• Codification for commercial support to the supply chain
  • 16:20 ACHIEVING A LEANER SUPPLY CHAIN

    Siem Van Merrienboer

    Siem Van Merrienboer, Program Manager Logistics, TNO Physics and Electronics Laboratory

  • The need to improve efficiency and move towards a leaner supply chain
  • Current thrusts within the Dutch Armed Forces towards a lean supply chain
  • Does increasing efficiency and cutting costs have a negative effect on the flexibility and adaptability of the defence supply chain?
  • Identifying inefficient areas within the supply chain
  • Methods of removing the “waste” from the defence supply chain
  • The future for the Dutch Armed Forces supply chain
  • 17:00 Chairman’s Closing Remarks and Close of Day One

    8:30 Re-registration & Coffee

    9:00 Chairman's Opening Remarks

    Barry Brookes

    Barry Brookes, , Independent Consultant

    9:10 OPTIMIZATION OF THE US AIR FORCE SUPPLY CHAIN

    Colonel Robert M. Douglas

    Colonel Robert M. Douglas, Chief, Supply Management Division, Headquarters Air Force Materiel Command, USAF

  • Background on measuring and funding the AF supply chain
  • Benefits of the Aircraft Availability Model (AAM)
  • Supply chain constraints
  • Supply chain goals and metrics
  • Other supply chain initiatives
  • The way ahead
  • 9:40 A MILITARY PERSPECTIVE ON THE FUTURE DEFENCE SUPPLY CHAIN INITIATIVE

    Arthur Fisher

    Arthur Fisher, FDSCi Team Leader, DLO, Ministry of Defence, UK

  • The need for the FDSCi
  • Overview of current FDSCi strategy
  • Benefits to military
  • Benefits to industry
  • Future projects that will benefit from the FDSCi
  • Areas of development within the FDSCi
  • 10:20 A MODEL FOR DELIVERING LEAN LOGISTICS

    Phil Tozer

    Phil Tozer, MoD Commercial Manager FDSCi, DLO, Ministry of Defence, UK

  • The business drivers for supply chain optimisation
  • Components of a lean logistics model: · integrated supply and engineering data through the application of open, neutral international standards · complex business process automation through the application of workflow techniques · delivering the right information, to the right person, in the right format, at the right time within a Collaborative Working Environment (CWE) that spans the extended business enterprise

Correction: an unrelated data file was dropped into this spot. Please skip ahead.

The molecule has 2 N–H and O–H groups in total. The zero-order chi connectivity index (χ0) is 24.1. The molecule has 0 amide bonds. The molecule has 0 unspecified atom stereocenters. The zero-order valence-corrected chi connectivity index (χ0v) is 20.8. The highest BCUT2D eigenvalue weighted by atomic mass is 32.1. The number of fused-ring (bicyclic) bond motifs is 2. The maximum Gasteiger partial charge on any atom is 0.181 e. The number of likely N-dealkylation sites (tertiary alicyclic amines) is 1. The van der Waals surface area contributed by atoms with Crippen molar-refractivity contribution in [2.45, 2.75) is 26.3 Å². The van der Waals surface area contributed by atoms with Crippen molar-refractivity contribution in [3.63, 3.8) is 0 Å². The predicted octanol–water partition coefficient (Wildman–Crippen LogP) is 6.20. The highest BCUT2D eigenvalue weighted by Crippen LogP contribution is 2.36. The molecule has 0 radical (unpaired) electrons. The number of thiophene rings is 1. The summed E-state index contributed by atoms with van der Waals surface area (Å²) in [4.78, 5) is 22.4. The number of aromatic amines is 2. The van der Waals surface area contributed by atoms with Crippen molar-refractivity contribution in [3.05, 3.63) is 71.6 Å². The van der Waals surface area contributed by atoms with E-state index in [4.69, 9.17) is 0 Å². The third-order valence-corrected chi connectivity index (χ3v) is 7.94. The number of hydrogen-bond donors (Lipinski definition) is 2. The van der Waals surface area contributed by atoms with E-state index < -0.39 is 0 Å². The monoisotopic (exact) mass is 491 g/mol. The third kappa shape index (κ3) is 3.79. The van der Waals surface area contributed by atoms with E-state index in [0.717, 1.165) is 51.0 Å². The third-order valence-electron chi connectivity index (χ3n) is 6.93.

• Value added services that can be deployed across the CWE to address supply chain inefficiencies
  • Coherent performance measurement to identify supply chain improvements
  • 11:00 Morning Coffee

    11:20 DISTRIBUTION SYSTEMS IN SUPPLY CHAIN MANAGEMENT

    Group Captain Bill Mahon

    Group Captain Bill Mahon, Director Plans, Defence Storage and Distribution Agency, Ministry of Defence, UK

  • Current developments in supply chain management from a viewpoint of distribution
  • The need to reduce costs and increase efficiency
  • Working with other MoD organisations and industry to achieve these goals
  • Benefits of working with industry and the advantages to the defence supply chain in terms of distribution
  • The future structure and priorities of the DSDA
  • 12:00 TOTAL ASSET VISIBILITY

    Simon Rose

    Simon Rose, Program Manager, Oak Ridge National Laboratory

  • The need for tracking items within the supply chain
  • Advantages of RFI technology
  • The success of RFI during the recent exercises and campaigns
  • Enhancing the military’s ability to locate and redirect supply shipments
  • RFI’s role within current e-technology
  • Future advancements and developments
  • 12:40 Networking Lunch

    14:00 SWARM TECHNOLOGY IN DEFENCE LOGISTICS

  • How do insect societies manage to perform difficult tasks, in dynamic and varied environments, without any external guidance or control, and without any central co-ordination?